All in the Family: Pietro and Tony Belluschi
In Portland, Oregon, a son safeguards the legacy of his father, acclaimed Midcentury Modern architect Pietro Belluschi.
Tony Belluschi lived in Chicago for 30 years, and people constantly asked him if he were related to John Belushi. The two are not related, and “Belluschi” is pronounced with a hard “ch” that sounds like a “k.” Tony didn’t mind; it was just something that came with the name and the city. But when he and his wife, Marti, moved to Portland, Oregon, three years ago, the pattern changed. Forget about the Chicago-born Animal House star; everywhere they went, people asked if they were related to the prominent Portland architect Pietro Belluschi. This time, they could answer yes: Tony is one of Pietro’s two sons.
Drawn there by the opportunity to preserve one of his father’s greatest works, Tony returned to Portland after a successful career as an architect designing large retail and mixed-use buildings. And in the process, he found himself becoming a steward of the elder Belluschi’s built legacy.
In downtown Portland, you can’t throw an artisanal doughnut without hitting a building that has some sort of Pietro Belluschi connection. The Italy-born Cornell graduate came to the city in 1925 to work for A.E. Doyle, Portland’s premier architect at the time. By 1931, the impeccably dressed Pietro was corresponding with Frank Lloyd Wright over his brash, radically stripped-down design for the Portland Art Museum, which had caused alarm among some donors. “My dear Belluschi,” Wright wrote in an encouraging letter, “I think your plan simple and sensible and the exterior would mark an advance in culture for Portland.” (The museum was built as planned, and Pietro designed new wings for it in 1939 and 1969.)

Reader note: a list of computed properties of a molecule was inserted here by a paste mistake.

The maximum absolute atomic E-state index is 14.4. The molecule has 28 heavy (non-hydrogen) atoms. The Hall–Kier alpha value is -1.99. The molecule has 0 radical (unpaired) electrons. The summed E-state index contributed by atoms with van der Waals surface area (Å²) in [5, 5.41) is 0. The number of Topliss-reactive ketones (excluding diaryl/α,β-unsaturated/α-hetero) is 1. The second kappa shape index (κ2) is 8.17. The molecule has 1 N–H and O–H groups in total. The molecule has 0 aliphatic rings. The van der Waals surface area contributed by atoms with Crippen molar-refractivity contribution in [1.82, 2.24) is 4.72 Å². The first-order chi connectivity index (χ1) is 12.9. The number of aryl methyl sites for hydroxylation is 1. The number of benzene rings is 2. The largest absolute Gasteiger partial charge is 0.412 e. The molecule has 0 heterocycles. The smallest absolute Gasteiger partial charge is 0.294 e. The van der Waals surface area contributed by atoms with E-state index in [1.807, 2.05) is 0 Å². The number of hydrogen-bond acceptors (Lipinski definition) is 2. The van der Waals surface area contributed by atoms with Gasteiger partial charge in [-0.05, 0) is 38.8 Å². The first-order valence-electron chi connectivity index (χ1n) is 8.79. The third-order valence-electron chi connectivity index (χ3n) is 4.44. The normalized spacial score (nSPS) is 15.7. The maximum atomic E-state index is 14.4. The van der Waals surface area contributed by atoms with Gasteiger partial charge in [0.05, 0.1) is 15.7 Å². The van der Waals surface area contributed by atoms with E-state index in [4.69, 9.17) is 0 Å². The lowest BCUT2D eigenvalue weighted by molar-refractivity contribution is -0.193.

Other key Pietro Belluschi works in the heart of Portland include the 1948 Oregonian Building, which housed the city’s major newspaper for 66 years and is currently undergoing a renovation; the 1950 Federal Reserve Bank Building, which was renovated in 2008; and the 1948 Equitable Building, widely viewed as one of the best of the Modernist era. The baby-faced front desk guard at the Equitable (now officially known as the Commonwealth Building) tells me his interest in Midcentury Modernism has grown since he started working there. “I just hate it when people take something apart and tear it down,” he says.
This is the effect Pietro’s best work has on people: It makes them like Modernism. It’s not stark or intimidating. Despite its industrial materials of aluminum and glass, the Equitable, built in 1948, still comes across as jaunty and lighthearted, fitting its busy corner like a bespoke suit. “There’s no weight to that building,” I.M. Pei once said, in one of the highest compliments one architect can give another. “It has that very fine Belluschi touch.”
The Equitable Building’s success drew international attention to its intellectual yet approachable architect, and in 1950, Pietro was asked to become the dean of MIT’s architecture school. The family, including 10-year-old Tony and his 12-year-old brother, Peter, decamped to Boston. Pietro, always prolific, did some fine work while living on the East Coast—the campus for Portsmouth Abbey School in Rhode Island, for example—but most of his best buildings are still in Oregon.